Puranaanooru 228 – An urn of fame
In this episode, we perceive a poet’s conversation with a potter, as depicted in Sangam Literary work, Puranaanooru 228, penned about the Chozha King Kulamuttrathu Thunjiya Killivalavan by the poet Aiyoor Mudavanaar. Set in the category of ‘Pothuviyal Thinai’ or ‘Common Themes’, the verse provides literary evidence about burial customs in the Sangam era.
கலம் செய் கோவே! கலம் செய் கோவே!
இருள் திணிந்தன்ன குரூஉத் திரள் பரூஉப் புகை
அகல் இரு விசும்பின் ஊன்றும் சூளை,
நனந் தலை மூதூர்க் கலம் செய் கோவே!
அளியை நீயே; யாங்கு ஆகுவைகொல்?
நிலவரை சூட்டிய நீள் நெடுந் தானைப்
புலவர் புகழ்ந்த பொய்யா நல் இசை,
விரி கதிர் ஞாயிறு விசும்பு இவர்ந்தன்ன
சேண் விளங்கு சிறப்பின், செம்பியர் மருகன்
கொடி நுடங்கு யானை நெடுமா வளவன்
தேவர் உலகம் எய்தினன்ஆதலின்,
அன்னோற் கவிக்கும் கண் அகன் தாழி
வனைதல் வேட்டனைஆயின், எனையதூஉம்
இரு நிலம் திகிரியா, பெரு மலை
மண்ணா, வனைதல் ஒல்லுமோ, நினக்கே?
An insightful and imaginative song conveying the greatness of this much-celebrated Chozha king. The poet’s words can be translated as follows:
“O master maker of pots! O master maker of pots! With a hue, akin to darkness stuffed in a spot, spreads thick smoke towards the wide and dark sky from the kiln in the wide-spread, ancient town, O master potter! You are to be pitied! For what can you do?
Adorning the spreading land, stood his huge and mighty army. He had the great fame of being sung by poets many. Akin to the spreading rays of the sun upon the sky, spreads far the greatness of the Sembiyan scion, possessor of elephants with fluttering flags, the great Valavan. As he has reached the heavenly world, you desire to carve a wide urn to enclose him. You are to be pitied for how is it possible for you to make a pot with a wheel as wide as this world and an entire tall mountain as your base clay?”
Let’s dig deep to reveal the treasures in this verse. The poet starts by addressing a much-respected professional in the Sangam era – a potter! He mentions how the smoke from the kiln where the pots are being heated soars up to the sky in that ancient town. It always thrills me to see the word ‘Moothoor’ or ‘ancient town’ in a Sangam verse because this is a record of Sangam people telling us that the town had been in existence for a long time prior to theirs, and are thus, serving as a bridge between us, their descendants, two thousand years later, and their ancestors in the distant past. Returning, we find the poet pitying the potter and saying there was nothing the potter could do, just then.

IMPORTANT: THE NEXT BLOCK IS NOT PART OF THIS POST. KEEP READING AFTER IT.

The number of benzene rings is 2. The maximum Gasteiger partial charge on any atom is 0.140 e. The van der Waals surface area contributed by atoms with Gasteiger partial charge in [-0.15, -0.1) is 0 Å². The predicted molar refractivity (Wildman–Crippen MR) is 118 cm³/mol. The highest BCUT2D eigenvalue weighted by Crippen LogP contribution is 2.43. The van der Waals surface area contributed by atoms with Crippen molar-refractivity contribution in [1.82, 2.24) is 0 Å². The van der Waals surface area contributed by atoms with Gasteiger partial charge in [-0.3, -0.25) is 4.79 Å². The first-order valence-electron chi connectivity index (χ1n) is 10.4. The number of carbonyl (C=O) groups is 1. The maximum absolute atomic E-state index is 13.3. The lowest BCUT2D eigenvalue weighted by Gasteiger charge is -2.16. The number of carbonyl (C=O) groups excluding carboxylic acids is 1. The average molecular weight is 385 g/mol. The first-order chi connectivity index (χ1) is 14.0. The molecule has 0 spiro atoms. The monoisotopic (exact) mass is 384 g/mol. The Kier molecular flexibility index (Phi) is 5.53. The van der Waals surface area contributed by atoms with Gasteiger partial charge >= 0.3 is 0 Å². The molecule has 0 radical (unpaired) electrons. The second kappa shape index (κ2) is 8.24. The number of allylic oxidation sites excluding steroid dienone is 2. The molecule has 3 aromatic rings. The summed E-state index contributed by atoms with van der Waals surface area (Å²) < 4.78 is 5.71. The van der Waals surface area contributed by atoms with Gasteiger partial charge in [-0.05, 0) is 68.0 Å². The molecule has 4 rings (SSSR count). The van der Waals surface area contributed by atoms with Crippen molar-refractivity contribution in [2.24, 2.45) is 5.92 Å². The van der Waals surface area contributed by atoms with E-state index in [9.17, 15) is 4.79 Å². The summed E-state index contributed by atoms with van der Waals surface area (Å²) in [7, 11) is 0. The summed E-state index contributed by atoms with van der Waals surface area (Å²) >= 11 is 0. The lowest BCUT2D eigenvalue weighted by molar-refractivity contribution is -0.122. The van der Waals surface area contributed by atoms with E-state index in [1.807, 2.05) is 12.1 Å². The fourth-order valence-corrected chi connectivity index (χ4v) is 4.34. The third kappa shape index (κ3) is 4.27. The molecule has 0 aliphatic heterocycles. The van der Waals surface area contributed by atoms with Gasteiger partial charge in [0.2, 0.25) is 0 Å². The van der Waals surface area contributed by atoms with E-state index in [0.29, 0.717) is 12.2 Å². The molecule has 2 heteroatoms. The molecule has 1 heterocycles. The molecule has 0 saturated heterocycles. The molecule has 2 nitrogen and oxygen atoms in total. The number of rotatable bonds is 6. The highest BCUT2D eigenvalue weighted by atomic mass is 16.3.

When we ask the poet what he means, without directly answering us, he starts talking about the great fame of this king, who possessed a huge army and was sung about by numerous poets, and illustrates the way the king’s fame spreads like the rays of the sun upon the sky. Now, the poet turns back to the potter and remarks how the potter intends to make an urn to enshroud the king, because the heir of the Chozhas, King Valavan, had parted away to the next world. Seeing the urn as an object meant to contain not the mortal form of this king but his eternal fame, the poet declares the only way to make the urn perform that task was to make it with a mound of clay as high as a mountain on a potter’s wheel as wide as this world, and he concludes, as this is an impossible task, the potter is to be pitied indeed!
Even as the poem reveals the poet’s skills of imagination in conjuring a wheel as huge as the earth and a heap of clay like a mountain to make a pot to hold this king, the professional who captures the spotlight however is the potter! This song transported me to the Keezhadi museum I had visited a few months ago, and made me relive the awe I felt in the presence of those magnificent creations in clay – the red and black pots and the huge burial urns.
These urns, which are the symbols of death, ironically bring alive the past lives of the ancients. Be it any civilisation, the artefacts that greatly inform the field of archaeology are burial urns and the goods they hold within. Now, with the added scientific developments in the field of ancient DNA, these remains of ancient people are turning out to be the most promising ticket to time travel to the past! And so, here we have an ancient verse, featuring a poet’s view and a potter’s work, perform the magic trick of merging the streams of literature, history, archaeology and ancient DNA in a sea of meaning!